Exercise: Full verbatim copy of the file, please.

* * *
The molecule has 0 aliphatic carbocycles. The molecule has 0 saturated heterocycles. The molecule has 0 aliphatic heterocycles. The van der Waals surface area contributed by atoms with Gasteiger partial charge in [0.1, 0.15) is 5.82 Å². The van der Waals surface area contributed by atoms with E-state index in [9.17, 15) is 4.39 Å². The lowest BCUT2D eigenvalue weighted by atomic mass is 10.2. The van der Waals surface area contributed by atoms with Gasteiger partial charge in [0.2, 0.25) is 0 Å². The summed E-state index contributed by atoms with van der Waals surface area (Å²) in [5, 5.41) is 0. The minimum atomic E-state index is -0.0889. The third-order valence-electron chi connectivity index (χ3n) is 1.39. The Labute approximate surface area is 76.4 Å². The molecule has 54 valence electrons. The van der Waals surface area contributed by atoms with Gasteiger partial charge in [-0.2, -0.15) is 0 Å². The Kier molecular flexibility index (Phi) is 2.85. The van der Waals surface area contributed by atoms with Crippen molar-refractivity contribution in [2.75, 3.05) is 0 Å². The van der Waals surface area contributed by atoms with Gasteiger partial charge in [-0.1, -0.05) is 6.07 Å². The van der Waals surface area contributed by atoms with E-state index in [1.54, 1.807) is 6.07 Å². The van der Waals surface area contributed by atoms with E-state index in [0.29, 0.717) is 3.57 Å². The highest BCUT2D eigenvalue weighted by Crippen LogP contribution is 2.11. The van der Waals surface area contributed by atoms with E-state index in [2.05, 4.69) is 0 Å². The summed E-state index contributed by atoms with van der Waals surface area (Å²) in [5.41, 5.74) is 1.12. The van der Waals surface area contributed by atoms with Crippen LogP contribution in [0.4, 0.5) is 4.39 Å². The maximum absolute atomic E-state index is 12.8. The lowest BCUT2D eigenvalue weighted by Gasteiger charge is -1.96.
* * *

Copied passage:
The molecule has 0 aliphatic carbocycles. The molecule has 0 saturated heterocycles. The molecule has 0 aliphatic heterocycles. The van der Waals surface area contributed by atoms with Gasteiger partial charge in [0.1, 0.15) is 5.82 Å². The van der Waals surface area contributed by atoms with E-state index in [9.17, 15) is 4.39 Å². The lowest BCUT2D eigenvalue weighted by atomic mass is 10.2. The van der Waals surface area contributed by atoms with Gasteiger partial charge in [0.2, 0.25) is 0 Å². The summed E-state index contributed by atoms with van der Waals surface area (Å²) in [5, 5.41) is 0. The minimum atomic E-state index is -0.0889. The third-order valence-electron chi connectivity index (χ3n) is 1.39. The Labute approximate surface area is 76.4 Å². The molecule has 54 valence electrons. The van der Waals surface area contributed by atoms with Gasteiger partial charge in [-0.2, -0.15) is 0 Å². The Kier molecular flexibility index (Phi) is 2.85. The van der Waals surface area contributed by atoms with Crippen molar-refractivity contribution in [2.75, 3.05) is 0 Å². The van der Waals surface area contributed by atoms with Gasteiger partial charge in [-0.1, -0.05) is 6.07 Å². The van der Waals surface area contributed by atoms with E-state index in [1.54, 1.807) is 6.07 Å². The van der Waals surface area contributed by atoms with E-state index in [0.29, 0.717) is 3.57 Å². The highest BCUT2D eigenvalue weighted by Crippen LogP contribution is 2.11. The van der Waals surface area contributed by atoms with E-state index in [2.05, 4.69) is 0 Å². The summed E-state index contributed by atoms with van der Waals surface area (Å²) in [5.41, 5.74) is 1.12. The van der Waals surface area contributed by atoms with Crippen LogP contribution in [0.4, 0.5) is 4.39 Å². The maximum absolute atomic E-state index is 12.8. The lowest BCUT2D eigenvalue weighted by Gasteiger charge is -1.96.